I met Jonathan Grauel on Twitter @jgrauel and fell in love with his wonderful images created on the iPad. He was kind enough to write a guest blog and be part of the iPad series. I am sure you will find it interesting and informative.
It is hard to talk about the impact of the iPad on my art without mentioning “the accident”. Up to a few years ago, my primary mediums were acrylics, oils and oil pastels. Digital art really wasn’t a part of my vocabulary. In 2008, an accident with a table saw left me without an index finger on my dominant hand, unable to bend my middle finger and with limited sensitivity in my thumb. I was scared that I might not be able to draw again. During my recovery, my wife and friends surprised me with an iPhone and I soon discovered a new joy in “finger painting.” When the iPad hit the scene I was excited to add it to my toolbox. Now years later my primary tool for creating is a finger that doesn’t bend. Go figure.
The iPad ultimate sketchbook for me. Since high school I’ve carried around a sketchbook wherever I go. With the iPad I have a full studio at my disposal. The non-precious nature of the digital mark removes barriers and hesitation that can happen when making art. I find it easier to overcome timidity in using shape and color combinations that previously had not been part of my vocabulary. It offers a new freedom to explore. The iPad gives me an inexpensive and infinitely renewable canvas that traditional painting does not. Though honestly I deal with my drawings on the iPad as if they can’t be undone. I use a great deal of layering and hardly ever click the eraser…. I layer and layer and layer. I feel that approach gives the work an authenticity like my traditional media. It’s surprising how my iPad replaced the sketchbook as a constant companion.
The iPad essentially expanded my concept of a sketchbook – to a portable studio. The move to use the iPhone and iPad as an art tool was very seamless. I simply continued the style and subject matter I have developing since art school. I find myself visually translating my environment and my experiences through the iPad.
Creating on the iPad allows me to be more prolific and now I am able to create finished works wherever. After I finish a piece, I can send a high quality file to my website, up to flickr, or post on my blog quickly and efficiently, no photo session, cropping and adjusting images needed to let the world know.
It’s hard to distinguish the difference from my traditional media work from my digital. I also love that it hasn’t replaced my desire to create with other media. When I return to the canvas I return with my muscles toned, my mind still flowing from the creation process. I return with the lessons I learn from the pad, the ideas that germinate in the digital drawings, the colors discovered and the layers and lines made find their way right onto the other surfaces as if the dialog hasn’t stopped. When I pick up the pad again, it’s like I’m collaborating with myself.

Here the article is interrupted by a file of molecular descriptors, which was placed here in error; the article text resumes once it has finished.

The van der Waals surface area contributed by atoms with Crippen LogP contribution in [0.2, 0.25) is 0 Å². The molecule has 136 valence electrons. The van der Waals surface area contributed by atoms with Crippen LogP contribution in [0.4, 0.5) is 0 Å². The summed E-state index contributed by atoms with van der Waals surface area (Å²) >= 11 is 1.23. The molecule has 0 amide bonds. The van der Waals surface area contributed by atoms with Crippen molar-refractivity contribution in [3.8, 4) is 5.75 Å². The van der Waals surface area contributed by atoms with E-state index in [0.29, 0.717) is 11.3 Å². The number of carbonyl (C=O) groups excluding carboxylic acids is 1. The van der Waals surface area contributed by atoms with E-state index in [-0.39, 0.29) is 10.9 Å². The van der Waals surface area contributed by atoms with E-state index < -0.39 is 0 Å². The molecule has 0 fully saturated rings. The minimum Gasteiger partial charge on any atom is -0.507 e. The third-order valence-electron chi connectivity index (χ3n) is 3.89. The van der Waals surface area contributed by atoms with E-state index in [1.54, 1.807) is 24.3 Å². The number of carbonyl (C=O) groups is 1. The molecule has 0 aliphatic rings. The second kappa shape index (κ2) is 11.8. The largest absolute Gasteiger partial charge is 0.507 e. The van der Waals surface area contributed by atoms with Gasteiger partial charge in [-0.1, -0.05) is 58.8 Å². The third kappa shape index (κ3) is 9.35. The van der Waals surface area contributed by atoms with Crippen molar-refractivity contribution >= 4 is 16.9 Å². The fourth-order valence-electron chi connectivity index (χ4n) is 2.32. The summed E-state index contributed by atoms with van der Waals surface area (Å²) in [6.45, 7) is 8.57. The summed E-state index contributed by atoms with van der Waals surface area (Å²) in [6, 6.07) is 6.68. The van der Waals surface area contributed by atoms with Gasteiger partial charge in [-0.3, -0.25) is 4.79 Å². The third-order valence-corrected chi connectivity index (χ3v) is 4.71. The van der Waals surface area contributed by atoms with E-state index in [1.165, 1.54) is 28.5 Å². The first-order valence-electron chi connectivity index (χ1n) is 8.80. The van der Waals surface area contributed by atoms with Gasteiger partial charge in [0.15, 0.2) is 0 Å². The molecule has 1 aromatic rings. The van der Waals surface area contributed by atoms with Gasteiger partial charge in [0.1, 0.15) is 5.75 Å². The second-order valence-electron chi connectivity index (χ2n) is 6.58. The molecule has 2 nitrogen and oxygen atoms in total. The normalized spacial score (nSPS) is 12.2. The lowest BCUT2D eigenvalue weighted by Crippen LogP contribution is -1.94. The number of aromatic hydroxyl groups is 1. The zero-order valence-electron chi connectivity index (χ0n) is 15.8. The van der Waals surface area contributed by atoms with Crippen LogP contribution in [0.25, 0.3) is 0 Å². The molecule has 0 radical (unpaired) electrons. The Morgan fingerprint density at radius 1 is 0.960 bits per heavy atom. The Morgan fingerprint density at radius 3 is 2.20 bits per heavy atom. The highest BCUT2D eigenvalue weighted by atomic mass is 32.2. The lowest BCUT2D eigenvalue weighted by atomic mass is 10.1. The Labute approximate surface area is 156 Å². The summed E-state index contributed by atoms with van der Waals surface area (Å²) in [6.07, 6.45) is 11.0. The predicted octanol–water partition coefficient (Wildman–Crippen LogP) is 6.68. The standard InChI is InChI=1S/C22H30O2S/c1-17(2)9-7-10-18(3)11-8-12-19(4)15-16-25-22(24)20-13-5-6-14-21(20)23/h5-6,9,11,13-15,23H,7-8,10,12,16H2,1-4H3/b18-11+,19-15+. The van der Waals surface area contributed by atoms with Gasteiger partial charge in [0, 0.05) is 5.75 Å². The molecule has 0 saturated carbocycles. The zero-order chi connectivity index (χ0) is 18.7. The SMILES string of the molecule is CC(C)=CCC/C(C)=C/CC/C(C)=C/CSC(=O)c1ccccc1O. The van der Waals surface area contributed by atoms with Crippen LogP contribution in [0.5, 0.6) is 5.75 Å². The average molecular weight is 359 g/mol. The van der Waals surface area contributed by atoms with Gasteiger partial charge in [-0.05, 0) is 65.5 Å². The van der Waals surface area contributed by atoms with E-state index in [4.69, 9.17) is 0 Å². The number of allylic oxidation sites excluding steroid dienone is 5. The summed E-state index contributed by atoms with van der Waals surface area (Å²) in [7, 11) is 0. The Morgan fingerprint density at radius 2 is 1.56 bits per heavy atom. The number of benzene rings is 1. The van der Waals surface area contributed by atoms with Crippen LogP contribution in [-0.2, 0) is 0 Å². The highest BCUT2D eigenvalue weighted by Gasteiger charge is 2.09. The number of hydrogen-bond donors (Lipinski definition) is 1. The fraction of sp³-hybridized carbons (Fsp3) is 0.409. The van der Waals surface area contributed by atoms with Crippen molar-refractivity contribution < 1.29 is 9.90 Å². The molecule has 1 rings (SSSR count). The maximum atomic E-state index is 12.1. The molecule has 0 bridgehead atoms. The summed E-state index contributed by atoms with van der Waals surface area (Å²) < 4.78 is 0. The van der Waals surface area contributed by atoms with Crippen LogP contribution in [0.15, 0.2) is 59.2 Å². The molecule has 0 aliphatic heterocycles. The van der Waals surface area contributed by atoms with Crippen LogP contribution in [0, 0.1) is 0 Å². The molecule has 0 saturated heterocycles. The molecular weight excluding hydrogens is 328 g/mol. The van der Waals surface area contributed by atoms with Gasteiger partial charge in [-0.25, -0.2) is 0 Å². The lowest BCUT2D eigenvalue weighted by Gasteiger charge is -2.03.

Digital “finger-painting” has created a new intimacy with my work. There is something so wonderful for me to make marks with my nad and nothing else, without sacrificing a range of lines sizes, colors and opacity. It is an exciting new horizon to explore and so much like playing.
The iPad has led to my artistic growth by making genuine and responsive collaboration possible. Never before could I have as easily interacted with an artist from another part of the world on a shared composition. The iPad promotes a the willingness to throw my mark out there and invite another person to contribute to the story.
- International Association of Mobile Digital Artist community : a group of artist from around the world gathering to grow together and further the media
- Wovennarratives : a full blown collaborative commitment to the creation of fine art through the process of progressive rounds of integrated mark making between Fabric Lenny and myself
- The Hoyland England Project : student line drawings scanned in and sent to myself and other artist to use in an original work
- Classroom marks : sharing in the classroom, students discovering the pad, making marks then I come in and build a village on top
- Livebirds : an exhibit to raise awareness and funds for an IGA business in Zimbabwe countering the power of aids. 18 digital and traditional media artist visually responded.
- Stylectrical Exhibit : digital artist working in pairs to create multiple collaborative works of art to be exhibited as part of a larger show of the history of design of electronic devices.
- Stars Doodle Challenge : student generated digital drawing that I built upon while exploring the concept of “star”"finger-painting” has created a new intimacy with my work. There is something so wonderful for me to make marks with my hand and nothing else, without sacrificing a range of line sizes, colors and opacity. It is an exciting new horizon to explore and so much like playing.
Jonathan among other things, has drawn on napkins while waiting on tables, learned about presentation as a frame shop employee, and shared his love for art as a high school instructor. Now he supports his artistic career doing web development for a company that specializes in portfolio sites for artists and photograpahers. Jonathan is a painter who paints. http://bluestudioonline.com